The Essence of New Orleans High Society: The Garden District

New Orleans, Louisiana

The epicenter of New Orleans high society and its richest architectural heritage, the Garden District was a vast plantation in the 1700s. Over time it was split into smaller parcels, and in the 19th century well-endowed Anglo residents (as opposed to the French-speaking Creoles a couple of miles downriver in the French Quarter; see p. 424), whose wealth came from the city's busy shipping trade, built massive mansions. Many of these stunning displays of Greek Revival, Second Empire, and Italianate influence still stand.

The Garden District is one of the loveliest neighborhoods in all the South for a stroll. Tour companies give narrated rambles along the character-rich streets, describing its many illustrious residents, such as novelist Anne Rice of vampire fame, who until 2005 lived in the Brevard House, a Greek Revival–Italianate stunner with ornate cast-iron balconies.

New Orleans has long been famous for its burial grounds, or "cities of the dead." Their raised graves (a high water table didn't allow for digging) were marked by elaborate headstones and a maze of mausoleums. Visit the Garden District's Lafayette Cemetery No. 1 with a tour guide from Save Our Cemeteries, a nonprofit organization working to preserve New Orleans's 31 historic cemeteries. (They also give colorful tours of St. Louis Cemetery No. 1, on the edge of the French Quarter, whose most visited tomb is that of Marie Laveau, Voodoo Queen of New Orleans.)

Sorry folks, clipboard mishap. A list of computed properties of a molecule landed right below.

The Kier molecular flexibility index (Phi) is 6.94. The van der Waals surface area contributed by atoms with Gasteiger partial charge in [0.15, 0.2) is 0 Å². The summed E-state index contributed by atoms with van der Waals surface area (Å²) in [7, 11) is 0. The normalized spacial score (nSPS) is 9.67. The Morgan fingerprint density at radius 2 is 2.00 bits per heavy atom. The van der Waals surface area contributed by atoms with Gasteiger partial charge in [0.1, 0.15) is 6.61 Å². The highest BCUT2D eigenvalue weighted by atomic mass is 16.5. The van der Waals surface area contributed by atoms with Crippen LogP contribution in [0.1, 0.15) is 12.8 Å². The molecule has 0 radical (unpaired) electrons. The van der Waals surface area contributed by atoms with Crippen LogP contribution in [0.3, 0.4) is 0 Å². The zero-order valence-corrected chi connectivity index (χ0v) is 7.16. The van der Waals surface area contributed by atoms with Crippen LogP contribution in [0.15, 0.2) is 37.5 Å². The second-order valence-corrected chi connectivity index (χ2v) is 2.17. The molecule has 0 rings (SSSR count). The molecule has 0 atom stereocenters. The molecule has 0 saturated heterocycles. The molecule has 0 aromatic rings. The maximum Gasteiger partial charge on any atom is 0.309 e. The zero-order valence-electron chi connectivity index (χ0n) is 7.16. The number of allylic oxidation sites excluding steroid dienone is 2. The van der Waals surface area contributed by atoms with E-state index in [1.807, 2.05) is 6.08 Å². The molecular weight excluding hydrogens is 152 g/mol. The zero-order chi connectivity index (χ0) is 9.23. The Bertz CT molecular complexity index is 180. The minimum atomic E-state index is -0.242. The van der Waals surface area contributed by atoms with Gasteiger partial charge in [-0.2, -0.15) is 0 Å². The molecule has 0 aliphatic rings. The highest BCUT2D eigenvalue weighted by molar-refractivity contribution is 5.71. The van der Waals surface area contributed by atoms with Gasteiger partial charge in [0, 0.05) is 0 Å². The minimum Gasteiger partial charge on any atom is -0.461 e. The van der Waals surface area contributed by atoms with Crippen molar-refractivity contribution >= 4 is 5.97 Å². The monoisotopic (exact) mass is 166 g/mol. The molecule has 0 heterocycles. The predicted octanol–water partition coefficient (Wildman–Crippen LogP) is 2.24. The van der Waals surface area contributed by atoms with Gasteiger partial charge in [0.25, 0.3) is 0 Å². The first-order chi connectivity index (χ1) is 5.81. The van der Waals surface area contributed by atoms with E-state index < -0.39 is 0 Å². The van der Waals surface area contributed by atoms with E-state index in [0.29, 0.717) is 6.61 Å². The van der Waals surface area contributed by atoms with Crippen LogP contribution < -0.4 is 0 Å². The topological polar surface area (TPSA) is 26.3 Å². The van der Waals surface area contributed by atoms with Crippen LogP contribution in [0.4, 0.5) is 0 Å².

Just across the street from Lafayette Cemetery, a frothy blue-and-white Victorian mansion houses Commander's Palace, a hallowed temple of gastronomy. Its daring mix of rich, old-school Creole cuisine and more innovative fare ensures a devoted following. Whether you're in the Garden Room or in the shade of the open courtyard's massive oak, order the signature turtle soup au sherry, the crispy pecan-crusted gulf fish, and the famous bread pudding soufflé wading in bourbon cream sauce. In the city where jazz was born, the Jazz Brunch is a weekend tradition cherished by New Orleanians and tourists alike. The south end of the Garden District is edged by the city's most popular shopping thoroughfare, Magazine Street, where you'll find superb antiques shops, plus a riot of funky clothiers, offbeat coffeehouses, upscale bistros, down-home po'boy shops, and delightful Creole and West Indies–inspired bungalows.

Visitor info: Tel 800-203-2144 or 504-524-4784;
Historic New Orleans Tours: Tel 504-947-2120;
Save Our Cemeteries: Tel 888-721-7493 or 504-525-3377;
Commander's Palace: Tel 504-899-8221; Cost: dinner $45.
Best times: Mar–May and Oct–Nov, when temperatures are a bit cooler, but gardens are in bloom.

Published: 2 Jul 2007 | Last Updated: 15 Sep 2010
Details mentioned in this article were accurate at the time of publication


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